Case law has also determined that " remains beyond doubt that the access to an informatic system and to Internet granted by the employer to the employee has the characteristics of a work tool, which has to be used only to fulfill labor tasks and not for personal matters..." ("Zilberberg, Gustavo A. vs Total Austral S.A.", Labor Court of Appeals, Room X, 06-10-2005).

Within the last years, case law has been developing an increasing broad concept of work tools, which has included not only an e-mail account, but also information technologies, computers, software, Internet access, Internet use, among others. However, we are not aware of any case in Argentina discussing the use of social network sites in particular.

In addition, case law has validated a dismissal with just cause of an employee that had been using the e-mail account provided by the employer during his work, violating the parameters granted by the company timely in regard of the work tools use. Consequently it was considered that the worker had not been in compliance with his main obligation, which was rendering services in a full manner to the employer ("V.R.I. vs. Vestiditos SA", Labor Court, Tribunal 24, 05-27-2003). Such arguments could apply to an employee devoting a substantial portion of his/her working hours in personal social networks.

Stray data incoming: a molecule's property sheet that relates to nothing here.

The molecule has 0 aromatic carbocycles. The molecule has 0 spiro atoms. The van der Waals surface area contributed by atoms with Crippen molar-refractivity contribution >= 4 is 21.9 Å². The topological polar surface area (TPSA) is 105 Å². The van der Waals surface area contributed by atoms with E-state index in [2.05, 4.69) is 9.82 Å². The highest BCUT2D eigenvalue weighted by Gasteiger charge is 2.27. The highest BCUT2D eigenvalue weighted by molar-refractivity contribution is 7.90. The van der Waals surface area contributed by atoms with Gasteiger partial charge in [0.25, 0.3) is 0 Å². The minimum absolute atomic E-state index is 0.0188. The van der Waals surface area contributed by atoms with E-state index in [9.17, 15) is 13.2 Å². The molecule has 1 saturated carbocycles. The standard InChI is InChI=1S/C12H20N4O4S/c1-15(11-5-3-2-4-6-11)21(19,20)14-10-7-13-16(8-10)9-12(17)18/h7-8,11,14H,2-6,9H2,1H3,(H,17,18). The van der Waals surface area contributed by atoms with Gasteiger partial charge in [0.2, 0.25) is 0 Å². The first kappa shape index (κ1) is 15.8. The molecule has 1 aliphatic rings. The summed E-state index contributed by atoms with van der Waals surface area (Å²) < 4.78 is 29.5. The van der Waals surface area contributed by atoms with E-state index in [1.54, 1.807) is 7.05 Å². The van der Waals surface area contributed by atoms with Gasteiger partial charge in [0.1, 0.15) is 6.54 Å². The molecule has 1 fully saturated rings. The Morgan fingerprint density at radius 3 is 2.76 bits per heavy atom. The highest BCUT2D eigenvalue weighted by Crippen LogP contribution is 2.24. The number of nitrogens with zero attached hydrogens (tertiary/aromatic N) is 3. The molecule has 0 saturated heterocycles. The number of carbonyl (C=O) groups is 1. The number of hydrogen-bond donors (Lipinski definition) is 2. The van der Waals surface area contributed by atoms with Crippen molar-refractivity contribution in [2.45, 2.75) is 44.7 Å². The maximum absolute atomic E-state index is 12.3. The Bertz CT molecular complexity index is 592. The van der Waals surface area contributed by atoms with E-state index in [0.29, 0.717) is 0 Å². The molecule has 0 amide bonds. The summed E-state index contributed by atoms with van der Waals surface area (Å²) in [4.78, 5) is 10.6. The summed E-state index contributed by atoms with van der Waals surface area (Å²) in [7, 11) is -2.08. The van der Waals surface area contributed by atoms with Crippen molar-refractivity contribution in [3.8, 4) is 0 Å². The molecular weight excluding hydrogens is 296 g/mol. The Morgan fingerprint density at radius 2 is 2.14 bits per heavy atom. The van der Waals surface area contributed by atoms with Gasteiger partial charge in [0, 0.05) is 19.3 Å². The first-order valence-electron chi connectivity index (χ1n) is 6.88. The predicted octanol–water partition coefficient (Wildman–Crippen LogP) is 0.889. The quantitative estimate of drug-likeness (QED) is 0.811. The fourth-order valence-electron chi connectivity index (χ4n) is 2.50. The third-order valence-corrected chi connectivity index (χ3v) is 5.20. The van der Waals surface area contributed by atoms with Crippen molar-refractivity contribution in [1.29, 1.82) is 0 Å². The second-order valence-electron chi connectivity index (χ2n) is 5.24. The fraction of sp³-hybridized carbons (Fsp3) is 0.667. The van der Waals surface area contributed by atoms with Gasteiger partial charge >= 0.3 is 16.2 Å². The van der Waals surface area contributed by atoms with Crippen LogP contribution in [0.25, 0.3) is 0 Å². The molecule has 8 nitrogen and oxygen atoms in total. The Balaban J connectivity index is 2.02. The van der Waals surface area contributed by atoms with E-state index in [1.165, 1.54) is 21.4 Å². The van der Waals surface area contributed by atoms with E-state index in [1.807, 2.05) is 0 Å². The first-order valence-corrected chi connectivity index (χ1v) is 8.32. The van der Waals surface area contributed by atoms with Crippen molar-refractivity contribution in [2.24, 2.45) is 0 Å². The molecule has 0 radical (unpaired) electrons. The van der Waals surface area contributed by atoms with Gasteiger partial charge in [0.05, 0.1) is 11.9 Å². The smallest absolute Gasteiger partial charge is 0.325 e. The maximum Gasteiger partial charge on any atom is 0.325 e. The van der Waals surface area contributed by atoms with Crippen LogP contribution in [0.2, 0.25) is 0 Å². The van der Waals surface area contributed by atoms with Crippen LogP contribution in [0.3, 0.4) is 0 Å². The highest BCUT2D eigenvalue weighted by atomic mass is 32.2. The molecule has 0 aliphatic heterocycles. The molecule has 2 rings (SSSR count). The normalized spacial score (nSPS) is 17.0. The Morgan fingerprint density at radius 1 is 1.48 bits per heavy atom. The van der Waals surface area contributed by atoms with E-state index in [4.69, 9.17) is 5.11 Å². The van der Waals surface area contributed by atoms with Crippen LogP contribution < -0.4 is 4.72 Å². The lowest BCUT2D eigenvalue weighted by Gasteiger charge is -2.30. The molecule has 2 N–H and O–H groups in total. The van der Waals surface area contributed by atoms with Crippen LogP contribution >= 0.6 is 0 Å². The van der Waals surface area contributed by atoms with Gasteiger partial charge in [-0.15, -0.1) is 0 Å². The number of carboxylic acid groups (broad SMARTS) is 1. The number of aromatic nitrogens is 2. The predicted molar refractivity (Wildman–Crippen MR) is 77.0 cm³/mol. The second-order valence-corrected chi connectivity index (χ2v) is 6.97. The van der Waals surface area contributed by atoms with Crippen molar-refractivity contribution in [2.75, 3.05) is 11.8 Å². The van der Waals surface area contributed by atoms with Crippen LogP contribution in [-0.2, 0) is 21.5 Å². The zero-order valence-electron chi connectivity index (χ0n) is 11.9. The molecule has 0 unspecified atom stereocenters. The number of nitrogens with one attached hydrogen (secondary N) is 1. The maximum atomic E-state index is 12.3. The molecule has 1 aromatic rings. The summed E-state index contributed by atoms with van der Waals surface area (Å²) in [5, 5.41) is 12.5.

Therefore, the employer could be considered to be allowed to control the use of social network at work within the limits explained above (i.e. monitor the time consumed by the employee and sites visited, though not access the employee's own accounts without authorization). However, it is required to advise the employee about the limits of the use of the tools and the power kept by the employer in order to control the correct use thereof.